Wrestling with Assumptions

Twenty-first Sunday after Pentecost
Deuteronomy 34:1-12
Matthew 22:34-46
When I first read the texts for this week, I began salivating at the opportunity to hit on all cylinders of my social justice values, liberation theologies, and “preferential option for the poor” interpretations. So I was gleefully typing away at my manifesto when suddenly this week’s text from Leviticus stopped me cold. Particularly verse 15 where it says, “you shall not be partial to the poor.” In that moment I had to stop and wrestle, once again, with who I claim God to be. Read more

God of the Living

Twenty-fifth Sunday after Pentecost
Thirty-second Sunday in Ordinary Time

Haggai 1:15b-2:9
2 Thessalonians 2:1-5, 13-17
Luke 20:27-38

Our lectionary readings for this week take us to the heart of our anxiety for control, power, and security. From Haggai’s assurances that the glory of Israel was never in the accomplishments of her rulers but in the LORD and his inscrutable ways, to Paul’s comforting words to the people of Thessalonica, to Jesus’s re-orientation of the Sadducees’ question about marriage in the resurrection—these passages simultaneously challenge and assure the Christian, especially the Christian in the midst of personal, social, and/or political turmoil.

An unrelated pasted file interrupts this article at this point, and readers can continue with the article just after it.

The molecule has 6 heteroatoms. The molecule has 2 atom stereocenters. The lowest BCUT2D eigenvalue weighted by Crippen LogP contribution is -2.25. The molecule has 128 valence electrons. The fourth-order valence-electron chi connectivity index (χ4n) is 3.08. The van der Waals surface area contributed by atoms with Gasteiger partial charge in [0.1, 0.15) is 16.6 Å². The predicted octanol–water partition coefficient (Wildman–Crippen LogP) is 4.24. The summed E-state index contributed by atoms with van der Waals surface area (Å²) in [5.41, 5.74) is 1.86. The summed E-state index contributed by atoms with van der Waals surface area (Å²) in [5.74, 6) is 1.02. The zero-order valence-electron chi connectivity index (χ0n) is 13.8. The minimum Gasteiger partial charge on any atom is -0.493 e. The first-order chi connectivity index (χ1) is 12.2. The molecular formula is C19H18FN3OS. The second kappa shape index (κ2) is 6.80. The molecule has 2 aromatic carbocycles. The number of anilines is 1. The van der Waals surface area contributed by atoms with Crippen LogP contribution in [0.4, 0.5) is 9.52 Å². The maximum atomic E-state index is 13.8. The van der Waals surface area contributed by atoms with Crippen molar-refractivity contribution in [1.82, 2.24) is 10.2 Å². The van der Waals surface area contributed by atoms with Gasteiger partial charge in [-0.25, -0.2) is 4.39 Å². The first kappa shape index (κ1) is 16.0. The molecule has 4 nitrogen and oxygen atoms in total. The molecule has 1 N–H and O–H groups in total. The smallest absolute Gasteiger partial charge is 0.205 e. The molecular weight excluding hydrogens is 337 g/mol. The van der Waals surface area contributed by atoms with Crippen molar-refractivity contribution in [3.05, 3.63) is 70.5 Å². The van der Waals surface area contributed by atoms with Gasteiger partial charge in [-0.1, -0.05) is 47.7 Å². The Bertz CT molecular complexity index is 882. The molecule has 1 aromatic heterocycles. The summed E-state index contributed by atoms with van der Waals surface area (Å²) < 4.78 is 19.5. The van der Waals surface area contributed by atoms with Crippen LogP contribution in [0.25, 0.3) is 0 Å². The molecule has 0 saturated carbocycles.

Above all, in these passages, we are challenged to become a people of Life, of the Living God. We are assured, having become a people so conformed to the exuberant and abounding Life of the Lord, that we will not only share in that Life in the resurrection, but that even our present works bear the marks of that Life. With this in mind I will focus my reflection on Jesus’ emerging theology of resurrection in chapter 20 of Luke’s gospel.

Now he is God not of the dead, but of the living; for to him all of them are alive.

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